According to plan, the retail shop’s first customer will be San Miguel County Commissioner Art Goodtimes, a member of the Green party, a longtime supporter of relaxing marijuana laws in the State of Colorado.
“The legalization of marijuana is an issue the Green party supports,” said Goodtimes. “Treating cannabis like alcohol was a smart move on everybody’s part. Many of these laws prohibiting a plant that has grown from the ground and used by humans for thousands of years has no scientific basis.”
Goodtimes voiced the hope that the legalization of the recreational marijuana industry will bring economic development to the county as a whole, “both for cannabis sales and hemp production,” a change augurs, he suggested, “an agricultural opportunity that could be a huge boon to the traditional industry in Colorado.”
Alpine Wellness cofounder Nolan Murphy said the retail branch of the business entity is ready for the New Year’s Day rush.
“This is our fourth or fifth year of operating in Telluride,” Murphy said. “We’re dealing with multiple licenses from the state, county and town, and it can get a little confusing occasionally. uBt we’re well-versed in filing the necessary paperwork to stay in this business.”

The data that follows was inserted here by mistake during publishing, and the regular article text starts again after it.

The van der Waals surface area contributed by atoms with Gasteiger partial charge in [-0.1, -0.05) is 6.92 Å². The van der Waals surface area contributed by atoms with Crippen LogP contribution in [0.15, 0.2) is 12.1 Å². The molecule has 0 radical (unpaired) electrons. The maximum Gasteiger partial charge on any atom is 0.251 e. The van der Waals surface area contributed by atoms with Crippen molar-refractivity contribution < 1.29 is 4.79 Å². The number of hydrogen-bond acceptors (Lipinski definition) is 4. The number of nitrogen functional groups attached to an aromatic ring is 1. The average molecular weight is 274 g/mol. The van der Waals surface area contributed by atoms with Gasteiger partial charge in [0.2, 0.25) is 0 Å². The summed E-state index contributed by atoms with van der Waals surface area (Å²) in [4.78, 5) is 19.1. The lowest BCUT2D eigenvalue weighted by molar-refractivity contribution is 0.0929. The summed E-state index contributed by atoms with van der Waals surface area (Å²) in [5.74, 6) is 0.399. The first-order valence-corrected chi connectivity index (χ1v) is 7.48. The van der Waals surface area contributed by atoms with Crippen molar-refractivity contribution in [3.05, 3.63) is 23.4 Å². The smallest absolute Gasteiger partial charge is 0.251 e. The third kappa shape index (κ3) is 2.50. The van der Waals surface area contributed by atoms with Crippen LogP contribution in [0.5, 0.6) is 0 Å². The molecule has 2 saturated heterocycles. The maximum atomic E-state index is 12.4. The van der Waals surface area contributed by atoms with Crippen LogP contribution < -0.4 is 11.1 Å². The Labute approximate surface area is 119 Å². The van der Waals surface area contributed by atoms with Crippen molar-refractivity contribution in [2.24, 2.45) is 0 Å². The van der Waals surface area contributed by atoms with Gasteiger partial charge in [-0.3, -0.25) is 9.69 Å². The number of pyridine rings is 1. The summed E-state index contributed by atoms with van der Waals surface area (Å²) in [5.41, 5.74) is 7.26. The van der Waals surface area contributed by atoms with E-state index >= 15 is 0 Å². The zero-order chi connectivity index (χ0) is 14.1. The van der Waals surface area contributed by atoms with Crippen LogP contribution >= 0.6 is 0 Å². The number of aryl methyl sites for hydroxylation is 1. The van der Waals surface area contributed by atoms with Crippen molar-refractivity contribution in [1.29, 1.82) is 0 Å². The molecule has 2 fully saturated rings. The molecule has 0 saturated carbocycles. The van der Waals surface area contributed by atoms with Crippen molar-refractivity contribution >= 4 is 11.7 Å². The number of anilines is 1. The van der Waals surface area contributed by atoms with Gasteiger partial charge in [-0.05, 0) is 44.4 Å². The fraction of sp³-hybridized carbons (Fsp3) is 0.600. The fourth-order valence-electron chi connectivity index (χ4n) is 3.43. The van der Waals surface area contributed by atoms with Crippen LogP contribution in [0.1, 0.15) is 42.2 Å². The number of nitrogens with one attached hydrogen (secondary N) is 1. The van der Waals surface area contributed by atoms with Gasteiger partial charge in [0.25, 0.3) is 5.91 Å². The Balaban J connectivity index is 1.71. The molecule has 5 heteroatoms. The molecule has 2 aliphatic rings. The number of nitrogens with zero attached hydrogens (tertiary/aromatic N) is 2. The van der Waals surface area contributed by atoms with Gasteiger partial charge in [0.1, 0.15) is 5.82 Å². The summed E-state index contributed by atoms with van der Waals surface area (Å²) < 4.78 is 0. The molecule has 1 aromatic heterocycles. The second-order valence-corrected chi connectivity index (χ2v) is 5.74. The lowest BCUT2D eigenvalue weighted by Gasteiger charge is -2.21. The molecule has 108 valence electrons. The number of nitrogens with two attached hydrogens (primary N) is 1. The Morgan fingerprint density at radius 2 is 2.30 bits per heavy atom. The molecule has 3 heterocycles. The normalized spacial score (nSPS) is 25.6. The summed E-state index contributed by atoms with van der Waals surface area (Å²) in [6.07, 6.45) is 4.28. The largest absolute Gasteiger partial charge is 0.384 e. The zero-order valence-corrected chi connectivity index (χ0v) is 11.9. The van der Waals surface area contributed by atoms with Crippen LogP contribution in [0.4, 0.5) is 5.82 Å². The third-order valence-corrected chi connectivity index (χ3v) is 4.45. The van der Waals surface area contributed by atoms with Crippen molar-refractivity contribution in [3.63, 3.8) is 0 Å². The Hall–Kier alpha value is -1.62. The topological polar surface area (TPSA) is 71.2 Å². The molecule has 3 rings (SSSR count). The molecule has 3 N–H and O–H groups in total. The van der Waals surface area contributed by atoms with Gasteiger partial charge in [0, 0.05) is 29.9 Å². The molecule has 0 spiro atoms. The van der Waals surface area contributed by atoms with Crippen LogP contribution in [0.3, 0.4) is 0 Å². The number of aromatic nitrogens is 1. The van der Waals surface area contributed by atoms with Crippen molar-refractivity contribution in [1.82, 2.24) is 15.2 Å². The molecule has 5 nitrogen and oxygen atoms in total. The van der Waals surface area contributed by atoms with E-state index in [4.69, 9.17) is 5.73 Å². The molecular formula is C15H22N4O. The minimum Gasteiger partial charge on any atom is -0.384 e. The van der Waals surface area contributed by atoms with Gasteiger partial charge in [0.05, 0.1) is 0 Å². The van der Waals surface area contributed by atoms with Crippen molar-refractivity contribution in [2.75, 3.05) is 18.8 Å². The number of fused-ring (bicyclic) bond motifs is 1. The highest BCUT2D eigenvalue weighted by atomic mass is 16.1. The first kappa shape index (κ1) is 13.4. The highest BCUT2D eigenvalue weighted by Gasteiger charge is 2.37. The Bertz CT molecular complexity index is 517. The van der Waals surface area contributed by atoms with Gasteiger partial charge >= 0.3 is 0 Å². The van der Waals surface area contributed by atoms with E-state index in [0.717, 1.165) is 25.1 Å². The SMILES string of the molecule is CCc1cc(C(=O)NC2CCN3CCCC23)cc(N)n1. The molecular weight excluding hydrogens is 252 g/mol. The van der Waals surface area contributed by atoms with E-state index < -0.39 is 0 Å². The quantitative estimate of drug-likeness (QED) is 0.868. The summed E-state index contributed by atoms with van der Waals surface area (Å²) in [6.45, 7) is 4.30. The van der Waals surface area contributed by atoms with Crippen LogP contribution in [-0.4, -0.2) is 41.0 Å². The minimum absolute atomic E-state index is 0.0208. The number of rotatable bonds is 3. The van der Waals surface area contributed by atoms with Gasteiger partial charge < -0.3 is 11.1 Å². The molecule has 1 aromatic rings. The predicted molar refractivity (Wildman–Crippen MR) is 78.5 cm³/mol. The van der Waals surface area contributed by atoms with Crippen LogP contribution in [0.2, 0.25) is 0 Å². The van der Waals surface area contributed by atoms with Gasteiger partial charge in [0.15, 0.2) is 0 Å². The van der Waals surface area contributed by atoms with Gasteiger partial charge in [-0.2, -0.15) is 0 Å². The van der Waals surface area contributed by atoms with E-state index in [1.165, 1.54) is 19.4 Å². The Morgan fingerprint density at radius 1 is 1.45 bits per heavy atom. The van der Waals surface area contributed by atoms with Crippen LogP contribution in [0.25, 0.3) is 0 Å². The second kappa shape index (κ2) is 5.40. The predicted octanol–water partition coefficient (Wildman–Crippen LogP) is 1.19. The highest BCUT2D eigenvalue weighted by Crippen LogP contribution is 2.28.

Like the Telluride Green Room, Alpine Wellness will sell an assortment of marijuana, infused edible products, concentrates, marijuana-related products and smoking and vaporizers accessories.
“NYC Diesel, Durban Poison, OG Kush – we’ll have many different strains available for our retail store,” said Alpine Wellness Cofounder Mike Grady.
In recent weeks, Grady has received dozens of phone calls from people across the country who are interested in learning about recreational pot in Colorado, including journalists at CNN. Based on what he perceives will be high demand for the products, Alpine Wellness will be selling its marijuana at a slow pace, to address the issue of short supply.
“To pace our sales, we’re selling our marijuana in increment packages of one-sixteenth of one ounce, allowing people to purchase up to one-quarter of one ounce at a time, so we don’t run out of our product,” Grady explained.
Prices for marijuana at Alpine Wellness start at $25 per one-sixteenth of one ounce before tax, and total $31.25 after taxes.
Don’t Be ‘a Jerk’
Amendment 64, which allows for the retail sale and use of marijuana, received overwhelming support from San Miguel County voters in the 2012 general election: 79 percent – the largest percentage of support from any county in the state – supported amending the State Constitution to allow for the recreational use, possession and sale of the drug, which is still a Schedule I narcotic under federal law, as are cocaine and heroin.